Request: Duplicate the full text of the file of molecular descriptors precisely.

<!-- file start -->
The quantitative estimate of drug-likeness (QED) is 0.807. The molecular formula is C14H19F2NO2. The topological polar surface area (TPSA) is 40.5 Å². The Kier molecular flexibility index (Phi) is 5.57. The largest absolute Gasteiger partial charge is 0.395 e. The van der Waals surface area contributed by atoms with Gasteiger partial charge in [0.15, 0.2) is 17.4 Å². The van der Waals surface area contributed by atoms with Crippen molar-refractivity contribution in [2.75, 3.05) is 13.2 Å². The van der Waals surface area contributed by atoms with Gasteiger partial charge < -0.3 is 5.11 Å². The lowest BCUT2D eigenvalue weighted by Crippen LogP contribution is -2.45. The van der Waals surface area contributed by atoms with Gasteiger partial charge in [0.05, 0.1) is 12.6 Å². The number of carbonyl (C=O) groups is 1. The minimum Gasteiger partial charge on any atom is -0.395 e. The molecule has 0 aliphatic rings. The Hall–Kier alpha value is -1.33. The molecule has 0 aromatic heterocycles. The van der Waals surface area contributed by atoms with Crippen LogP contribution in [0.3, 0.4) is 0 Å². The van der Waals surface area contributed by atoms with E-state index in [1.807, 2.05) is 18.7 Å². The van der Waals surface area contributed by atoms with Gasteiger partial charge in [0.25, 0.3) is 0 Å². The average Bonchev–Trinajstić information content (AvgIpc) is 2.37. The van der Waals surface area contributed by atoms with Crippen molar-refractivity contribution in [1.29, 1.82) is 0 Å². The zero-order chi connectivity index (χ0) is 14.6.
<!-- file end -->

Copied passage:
The quantitative estimate of drug-likeness (QED) is 0.807. The molecular formula is C14H19F2NO2. The topological polar surface area (TPSA) is 40.5 Å². The Kier molecular flexibility index (Phi) is 5.57. The largest absolute Gasteiger partial charge is 0.395 e. The van der Waals surface area contributed by atoms with Gasteiger partial charge in [0.15, 0.2) is 17.4 Å². The van der Waals surface area contributed by atoms with Crippen molar-refractivity contribution in [2.75, 3.05) is 13.2 Å². The van der Waals surface area contributed by atoms with Gasteiger partial charge < -0.3 is 5.11 Å². The lowest BCUT2D eigenvalue weighted by Crippen LogP contribution is -2.45. The van der Waals surface area contributed by atoms with Gasteiger partial charge in [0.05, 0.1) is 12.6 Å². The number of carbonyl (C=O) groups is 1. The minimum Gasteiger partial charge on any atom is -0.395 e. The molecule has 0 aliphatic rings. The Hall–Kier alpha value is -1.33. The molecule has 0 aromatic heterocycles. The van der Waals surface area contributed by atoms with Crippen LogP contribution in [0.3, 0.4) is 0 Å². The van der Waals surface area contributed by atoms with E-state index in [1.807, 2.05) is 18.7 Å². The van der Waals surface area contributed by atoms with Gasteiger partial charge in [0.25, 0.3) is 0 Å². The average Bonchev–Trinajstić information content (AvgIpc) is 2.37. The van der Waals surface area contributed by atoms with Crippen molar-refractivity contribution in [1.29, 1.82) is 0 Å². The zero-order chi connectivity index (χ0) is 14.6.